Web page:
The DXY held near the prior day’s highs after having found some support from stronger than expected US data, while its major counterparts failed to make any meaningful recovery from the prior day’s losses in which EUR/USD and GBP/USD gave up the 1.1200 and 1.2800 handles respectively with GBP/USD languishing at 3-month lows. USD/JPY attempted to surmount the 110.00 level on the back of USD strength and outflows to safe-haven JPY, where it eventually met resistance with the pullback aided by the pessimistic trade commentary in Chinese state media. Antipodeans were subdued in which AUD/USD traded sub-0.6900 after the prior day’s unemployment disappointment which spurred increased calls for the RBA to cut rates. As a reminder, Australia will head to the polls tomorrow to determine the country’s next PM with the opposition Labor party ahead across the opinion surveys on the back of a high-spending agenda including greater tax cuts, increased spending and a significant boost to the minimum wage.
White House issued notice on Turkey metal tariffs and said it is terminating preferential treatment of Turkey under Generalized System of Preferences effective on Friday, but also announced to lower ad valorem tariffs to 25% from 50% on steel imports from Turkey. (Newswires)
Commodities were mixed in which WTI crude futures marginally extended on the prior day’s gains above the USD 63.00/bbl level amid ongoing geopolitical risks and the predominantly positive global risk appetite. Elsewhere, gold languished after recent losses as the firmer greenback weighed across precious metals, while copper retreated overnight as sentiment in its largest buyer China soured amid ongoing trade uncertainty.
Production at oilfields that make North Sea Flotta crude grade has been shut down for repairs on a key pipeline, according to a spokesperson. (Newswires)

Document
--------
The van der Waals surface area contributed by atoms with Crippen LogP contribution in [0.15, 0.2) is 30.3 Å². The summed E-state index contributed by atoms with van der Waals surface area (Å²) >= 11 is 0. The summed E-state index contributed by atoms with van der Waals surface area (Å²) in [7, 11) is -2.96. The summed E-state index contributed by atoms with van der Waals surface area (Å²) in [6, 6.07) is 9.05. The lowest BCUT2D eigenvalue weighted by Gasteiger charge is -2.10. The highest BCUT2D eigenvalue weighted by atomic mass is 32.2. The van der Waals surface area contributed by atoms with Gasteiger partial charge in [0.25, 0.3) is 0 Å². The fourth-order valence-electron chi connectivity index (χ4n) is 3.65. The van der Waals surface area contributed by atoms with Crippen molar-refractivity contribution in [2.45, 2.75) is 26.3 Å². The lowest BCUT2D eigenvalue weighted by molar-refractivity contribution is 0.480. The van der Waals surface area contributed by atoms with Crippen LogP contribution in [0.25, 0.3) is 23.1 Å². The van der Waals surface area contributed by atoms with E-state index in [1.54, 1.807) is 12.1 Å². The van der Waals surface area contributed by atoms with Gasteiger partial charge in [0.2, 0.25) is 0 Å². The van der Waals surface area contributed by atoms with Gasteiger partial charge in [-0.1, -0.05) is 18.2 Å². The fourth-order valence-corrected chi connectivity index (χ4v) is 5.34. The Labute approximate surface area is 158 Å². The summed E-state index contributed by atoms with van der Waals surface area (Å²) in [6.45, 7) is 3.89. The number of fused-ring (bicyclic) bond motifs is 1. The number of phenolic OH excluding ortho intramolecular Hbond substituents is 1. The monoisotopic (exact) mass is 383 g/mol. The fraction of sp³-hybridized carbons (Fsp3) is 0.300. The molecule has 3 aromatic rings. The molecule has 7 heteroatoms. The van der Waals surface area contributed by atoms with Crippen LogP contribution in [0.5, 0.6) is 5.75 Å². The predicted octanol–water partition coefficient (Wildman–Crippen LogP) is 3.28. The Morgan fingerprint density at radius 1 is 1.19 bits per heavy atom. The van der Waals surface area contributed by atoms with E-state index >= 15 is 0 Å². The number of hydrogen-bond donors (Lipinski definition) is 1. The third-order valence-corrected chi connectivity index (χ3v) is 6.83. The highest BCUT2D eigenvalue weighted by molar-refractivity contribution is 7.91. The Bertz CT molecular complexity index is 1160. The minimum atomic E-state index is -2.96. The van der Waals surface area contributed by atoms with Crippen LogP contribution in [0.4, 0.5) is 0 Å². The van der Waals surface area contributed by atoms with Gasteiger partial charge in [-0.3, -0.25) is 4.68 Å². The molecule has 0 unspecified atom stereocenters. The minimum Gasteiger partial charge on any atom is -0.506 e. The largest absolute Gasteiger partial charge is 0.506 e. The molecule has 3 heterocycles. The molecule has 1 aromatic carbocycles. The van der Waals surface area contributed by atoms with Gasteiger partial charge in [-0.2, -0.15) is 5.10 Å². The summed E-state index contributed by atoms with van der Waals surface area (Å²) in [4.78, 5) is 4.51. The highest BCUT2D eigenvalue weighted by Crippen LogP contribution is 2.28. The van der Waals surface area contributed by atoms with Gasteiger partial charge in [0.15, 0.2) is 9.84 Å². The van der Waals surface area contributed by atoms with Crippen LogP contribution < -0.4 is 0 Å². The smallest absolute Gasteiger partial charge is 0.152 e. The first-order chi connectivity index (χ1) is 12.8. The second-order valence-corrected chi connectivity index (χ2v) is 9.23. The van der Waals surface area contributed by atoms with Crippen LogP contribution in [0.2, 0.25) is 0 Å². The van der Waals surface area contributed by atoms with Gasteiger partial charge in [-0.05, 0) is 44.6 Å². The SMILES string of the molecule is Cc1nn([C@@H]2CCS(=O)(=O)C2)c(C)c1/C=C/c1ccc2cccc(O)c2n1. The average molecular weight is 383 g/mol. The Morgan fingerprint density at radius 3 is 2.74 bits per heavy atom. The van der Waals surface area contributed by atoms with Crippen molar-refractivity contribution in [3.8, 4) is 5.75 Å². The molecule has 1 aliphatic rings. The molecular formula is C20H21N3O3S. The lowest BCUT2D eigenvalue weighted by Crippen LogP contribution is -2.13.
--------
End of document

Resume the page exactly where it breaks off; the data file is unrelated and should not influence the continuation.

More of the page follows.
US President Trump reportedly told Acting Defense Secretary Shanahan that he does not want to go to war with Iran. (NYT) Venezuela President Maduro alleged the US government has invaded Venezuela's embassy in Washington DC. (Newswires)
North Korea called UN an unfair organization and pledged to fight sanctions. (Yonhap)
Iran’s most prominent military leader has recently met Iraqi militias in Baghdad and told them to “prepare for proxy war”, according to The Guardian. (Guardian)
At settlement, the curve had bear-flattened, though in early trade, there was a bid in the complex after news that Trump was going to take action on Huawei. The tough talk out of China’s MOFCOM also gave support to the complex in the European morning. However, after the European cash open, Treasury yields began to rise, and were booted higher further after a decent slate of US data. After that data, the drift has generally been horizontal. US T-note futures settled 8 ticks lower at 124-13+.
Fed’s Brainard (Voter, Dove) said the employment/inflation relationship has "broken down" and that weak inflation poses risks that households and businesses could set expectations in a way that makes it harder for the Fed to reach its inflation goal. Brainard also commented that low unemployment is helping the workers at the margin of the labour market, but low interest rates pose risks to financial markets. (Newswires)
Fed's Kashkari (Non-Voter, Dove) said wages are rising but not so fast to believe inflation will surge and rhetorically questioned why put the brakes on growth by raising rates but added that the Fed can always hike rates if wages start to rise too quickly. Furthermore, Kashkari said he would not prefer cutting rates as insurance and does not think it would do much for inflation expectations, while he thinks tariffs could boost inflation temporarily. (Newswires)